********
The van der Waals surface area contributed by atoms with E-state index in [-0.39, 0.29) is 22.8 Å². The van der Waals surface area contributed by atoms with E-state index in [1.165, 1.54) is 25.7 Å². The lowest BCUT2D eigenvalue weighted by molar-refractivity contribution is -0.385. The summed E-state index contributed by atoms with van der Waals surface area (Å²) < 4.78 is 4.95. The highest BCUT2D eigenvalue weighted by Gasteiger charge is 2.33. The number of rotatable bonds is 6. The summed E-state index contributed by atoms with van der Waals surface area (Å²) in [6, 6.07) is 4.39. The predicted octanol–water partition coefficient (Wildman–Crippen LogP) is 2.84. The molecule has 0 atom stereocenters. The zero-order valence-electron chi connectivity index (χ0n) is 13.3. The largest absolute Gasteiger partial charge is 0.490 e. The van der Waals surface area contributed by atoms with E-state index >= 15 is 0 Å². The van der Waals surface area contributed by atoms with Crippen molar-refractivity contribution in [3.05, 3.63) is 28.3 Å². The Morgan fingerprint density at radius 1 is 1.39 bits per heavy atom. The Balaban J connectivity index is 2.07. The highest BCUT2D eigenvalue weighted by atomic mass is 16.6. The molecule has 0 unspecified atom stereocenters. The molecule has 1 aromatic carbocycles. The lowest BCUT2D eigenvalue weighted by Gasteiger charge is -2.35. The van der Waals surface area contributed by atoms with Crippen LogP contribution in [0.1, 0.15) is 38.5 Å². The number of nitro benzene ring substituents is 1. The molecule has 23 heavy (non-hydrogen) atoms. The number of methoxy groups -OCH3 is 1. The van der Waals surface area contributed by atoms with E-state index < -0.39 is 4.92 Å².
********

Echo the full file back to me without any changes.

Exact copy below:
The van der Waals surface area contributed by atoms with E-state index in [-0.39, 0.29) is 22.8 Å². The van der Waals surface area contributed by atoms with E-state index in [1.165, 1.54) is 25.7 Å². The lowest BCUT2D eigenvalue weighted by molar-refractivity contribution is -0.385. The summed E-state index contributed by atoms with van der Waals surface area (Å²) < 4.78 is 4.95. The highest BCUT2D eigenvalue weighted by Gasteiger charge is 2.33. The number of rotatable bonds is 6. The summed E-state index contributed by atoms with van der Waals surface area (Å²) in [6, 6.07) is 4.39. The predicted octanol–water partition coefficient (Wildman–Crippen LogP) is 2.84. The molecule has 0 atom stereocenters. The zero-order valence-electron chi connectivity index (χ0n) is 13.3. The largest absolute Gasteiger partial charge is 0.490 e. The van der Waals surface area contributed by atoms with E-state index >= 15 is 0 Å². The van der Waals surface area contributed by atoms with Crippen molar-refractivity contribution in [3.05, 3.63) is 28.3 Å². The Morgan fingerprint density at radius 1 is 1.39 bits per heavy atom. The Balaban J connectivity index is 2.07. The highest BCUT2D eigenvalue weighted by atomic mass is 16.6. The molecule has 0 unspecified atom stereocenters. The molecule has 1 aromatic carbocycles. The lowest BCUT2D eigenvalue weighted by Gasteiger charge is -2.35. The van der Waals surface area contributed by atoms with Crippen LogP contribution in [0.1, 0.15) is 38.5 Å². The number of nitro benzene ring substituents is 1. The molecule has 23 heavy (non-hydrogen) atoms. The number of methoxy groups -OCH3 is 1. The van der Waals surface area contributed by atoms with E-state index < -0.39 is 4.92 Å².